In 1961-1962, Joe gained all-league and ASU All American honors. As the “littlest Trucker” it was said that “he is without doubt the greatest guard the Truckers have ever had. He also played in more games than any other Trucker in the history of the squad.
When the DC Trucker Team fizzled, most of the players remained in the trucking business and migrated back to their hometowns, but Joe stayed put. He took a hybrid job as a Scout and a Ticket Salesman (Official title was Director of Marketing) for the fledgling Denver Rockets Professional Basketball Team (later to become the Nuggets). A year later, on December 9, 1969 he became the head coach – stepping in for a fired John McClendon. They lost the first game, then won 15 in a row! He finished out that season going 42-14 as coach, with an overall mark of 51-33 to win the ABA Western Division. He was awarded coach of the year for that season.
The Rockets lost in the second round of the playoffs, and after a tough start in the subsequent season, his regular-season winning percentage of .652 (45-24) was the highest of any of Denver’s Professional Basketball Teams – ever. Today, he is ranked 6th out of 56 for the coach with the most wins as per the ABA Coach Register.
Officiating was Joe’s passion. He knew the game inside and out, and generally got the calls right. His love of the game brought out the best in him. His 25-year officiating career began with High School Games, Little League, and City and Summer Leagues. He joined the officiating staff of the ABA and quickly became one of their top referees, working the first All-Star game in Indianapolis, Indiana.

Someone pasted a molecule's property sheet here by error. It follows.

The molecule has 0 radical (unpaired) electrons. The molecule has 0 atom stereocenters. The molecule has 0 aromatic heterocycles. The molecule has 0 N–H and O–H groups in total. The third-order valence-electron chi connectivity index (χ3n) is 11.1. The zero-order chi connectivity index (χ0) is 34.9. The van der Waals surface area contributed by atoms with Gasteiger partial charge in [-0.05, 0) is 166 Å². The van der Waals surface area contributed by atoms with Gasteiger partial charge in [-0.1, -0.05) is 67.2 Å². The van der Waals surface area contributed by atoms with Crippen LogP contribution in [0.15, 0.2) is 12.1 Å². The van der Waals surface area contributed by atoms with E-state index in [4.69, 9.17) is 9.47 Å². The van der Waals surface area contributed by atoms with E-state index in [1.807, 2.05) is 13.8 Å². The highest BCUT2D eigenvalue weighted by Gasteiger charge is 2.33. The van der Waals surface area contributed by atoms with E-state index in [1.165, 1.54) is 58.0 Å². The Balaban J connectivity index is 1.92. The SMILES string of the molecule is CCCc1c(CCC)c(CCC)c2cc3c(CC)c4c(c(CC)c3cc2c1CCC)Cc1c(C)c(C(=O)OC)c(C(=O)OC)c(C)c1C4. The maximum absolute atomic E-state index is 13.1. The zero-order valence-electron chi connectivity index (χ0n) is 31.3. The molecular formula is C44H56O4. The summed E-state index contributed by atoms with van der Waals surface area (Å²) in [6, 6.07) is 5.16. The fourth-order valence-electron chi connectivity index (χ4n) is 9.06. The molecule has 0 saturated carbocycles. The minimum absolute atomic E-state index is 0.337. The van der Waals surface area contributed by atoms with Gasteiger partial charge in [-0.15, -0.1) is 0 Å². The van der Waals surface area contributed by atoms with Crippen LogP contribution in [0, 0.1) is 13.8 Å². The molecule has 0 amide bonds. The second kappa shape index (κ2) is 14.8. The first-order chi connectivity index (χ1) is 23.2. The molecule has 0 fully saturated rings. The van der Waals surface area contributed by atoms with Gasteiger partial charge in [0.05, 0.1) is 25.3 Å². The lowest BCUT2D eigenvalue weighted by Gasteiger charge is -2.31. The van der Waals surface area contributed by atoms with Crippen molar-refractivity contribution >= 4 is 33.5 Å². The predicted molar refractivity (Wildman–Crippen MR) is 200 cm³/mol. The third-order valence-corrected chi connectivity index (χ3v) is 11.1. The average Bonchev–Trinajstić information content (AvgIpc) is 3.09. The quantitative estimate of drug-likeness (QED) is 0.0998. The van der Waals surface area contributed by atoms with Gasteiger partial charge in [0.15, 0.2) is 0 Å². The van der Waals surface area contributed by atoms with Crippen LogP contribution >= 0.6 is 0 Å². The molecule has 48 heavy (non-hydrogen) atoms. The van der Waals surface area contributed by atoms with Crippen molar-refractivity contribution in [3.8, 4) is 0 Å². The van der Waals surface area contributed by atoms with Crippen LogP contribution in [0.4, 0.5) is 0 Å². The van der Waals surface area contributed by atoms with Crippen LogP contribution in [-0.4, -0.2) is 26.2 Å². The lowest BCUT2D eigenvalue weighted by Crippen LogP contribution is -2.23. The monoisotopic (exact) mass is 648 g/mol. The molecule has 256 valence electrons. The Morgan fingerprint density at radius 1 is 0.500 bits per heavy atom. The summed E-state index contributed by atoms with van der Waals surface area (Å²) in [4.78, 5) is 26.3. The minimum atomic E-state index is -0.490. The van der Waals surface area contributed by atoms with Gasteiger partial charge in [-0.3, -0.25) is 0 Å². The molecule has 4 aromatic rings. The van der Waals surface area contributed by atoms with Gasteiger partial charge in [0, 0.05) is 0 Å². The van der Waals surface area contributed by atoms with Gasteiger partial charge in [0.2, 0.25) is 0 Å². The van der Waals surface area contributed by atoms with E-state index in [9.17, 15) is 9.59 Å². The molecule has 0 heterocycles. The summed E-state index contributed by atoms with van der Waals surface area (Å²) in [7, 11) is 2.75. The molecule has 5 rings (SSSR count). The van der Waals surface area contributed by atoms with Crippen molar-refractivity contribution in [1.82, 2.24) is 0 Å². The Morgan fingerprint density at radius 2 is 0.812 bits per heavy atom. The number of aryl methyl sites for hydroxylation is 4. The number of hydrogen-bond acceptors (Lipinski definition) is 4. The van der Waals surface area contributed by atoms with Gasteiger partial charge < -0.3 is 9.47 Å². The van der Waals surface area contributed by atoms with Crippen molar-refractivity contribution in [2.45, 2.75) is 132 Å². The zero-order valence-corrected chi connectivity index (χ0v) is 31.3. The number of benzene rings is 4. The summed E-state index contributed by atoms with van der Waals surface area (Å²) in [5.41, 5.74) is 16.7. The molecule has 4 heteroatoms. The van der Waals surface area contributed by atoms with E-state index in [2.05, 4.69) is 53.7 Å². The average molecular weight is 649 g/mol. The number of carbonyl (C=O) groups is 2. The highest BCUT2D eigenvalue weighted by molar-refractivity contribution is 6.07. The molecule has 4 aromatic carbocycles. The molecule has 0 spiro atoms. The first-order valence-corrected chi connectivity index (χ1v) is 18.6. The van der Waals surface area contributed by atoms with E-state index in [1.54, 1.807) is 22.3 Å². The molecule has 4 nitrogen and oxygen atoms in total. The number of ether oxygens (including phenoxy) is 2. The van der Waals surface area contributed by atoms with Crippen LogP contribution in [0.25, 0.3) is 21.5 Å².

Joe spent most of the rest of his career managing a Ferrari Dealership, selling cars, while continuing to officiate games in the Western Athletic Conference until the end of 1984.
After losing his wife, Helen, in the early 90’s, he underwent six-way bypass surgery. He was quoted as saying, “I’ve had a good life and I still have some time left”
He was right!
In 2004, his one and only granddaughter was born, and became the light of his life. He was 70 when she was born. He loved teaching her about the world, and he got up at 4am, every day to watch “The Little Mermaid” with her.
In 2005 he was inducted into the Colorado Sports Hall of Fame
In 2007 he was inducted into the City All Star Chapter of the Pennsylvania Sports Hall of Fame.
In 2010 he befriended Sally Hopper, and they spent almost every day together.
Joe Belmont was one of a kind. He loved to teach people who wanted to learn either the in’s and outs of basketball, how to sell a car, or what unconditional love is all about.
He will be missed by many. May you rest in peace.
Donations may be made in memory of Joe Belmont to St. James Episcopal Church. When you log on to their website (www.sjwr.org), go to Giving to St. James, then click the button that says JOE BELMONT MEMORIAL FUND.
To send flowers to the family of Joseph Elliott Belmont, please visit our Heartfelt Sympathies Store.
In the event that there is an error in the information presented, please contact the funeral home by clicking here.